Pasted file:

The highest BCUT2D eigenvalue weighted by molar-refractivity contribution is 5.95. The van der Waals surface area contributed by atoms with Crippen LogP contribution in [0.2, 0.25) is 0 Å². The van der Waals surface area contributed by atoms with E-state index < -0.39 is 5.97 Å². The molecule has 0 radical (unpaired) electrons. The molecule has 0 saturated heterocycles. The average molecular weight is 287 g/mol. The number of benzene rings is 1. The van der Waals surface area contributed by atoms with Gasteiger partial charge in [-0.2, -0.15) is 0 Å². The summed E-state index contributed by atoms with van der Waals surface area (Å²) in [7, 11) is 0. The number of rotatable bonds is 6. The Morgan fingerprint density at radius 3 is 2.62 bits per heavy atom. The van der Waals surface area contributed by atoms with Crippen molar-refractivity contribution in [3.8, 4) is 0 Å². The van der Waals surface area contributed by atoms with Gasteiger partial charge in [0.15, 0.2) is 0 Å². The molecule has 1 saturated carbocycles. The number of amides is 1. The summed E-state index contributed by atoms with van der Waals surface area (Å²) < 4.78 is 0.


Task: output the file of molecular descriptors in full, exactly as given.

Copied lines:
The highest BCUT2D eigenvalue weighted by molar-refractivity contribution is 5.95. The van der Waals surface area contributed by atoms with Crippen LogP contribution in [0.2, 0.25) is 0 Å². The van der Waals surface area contributed by atoms with E-state index < -0.39 is 5.97 Å². The molecule has 0 radical (unpaired) electrons. The molecule has 0 saturated heterocycles. The average molecular weight is 287 g/mol. The number of benzene rings is 1. The van der Waals surface area contributed by atoms with Gasteiger partial charge in [-0.2, -0.15) is 0 Å². The summed E-state index contributed by atoms with van der Waals surface area (Å²) in [7, 11) is 0. The number of rotatable bonds is 6. The Morgan fingerprint density at radius 3 is 2.62 bits per heavy atom. The van der Waals surface area contributed by atoms with Crippen molar-refractivity contribution in [3.8, 4) is 0 Å². The van der Waals surface area contributed by atoms with Gasteiger partial charge in [0.15, 0.2) is 0 Å². The molecule has 1 saturated carbocycles. The number of amides is 1. The summed E-state index contributed by atoms with van der Waals surface area (Å²) < 4.78 is 0.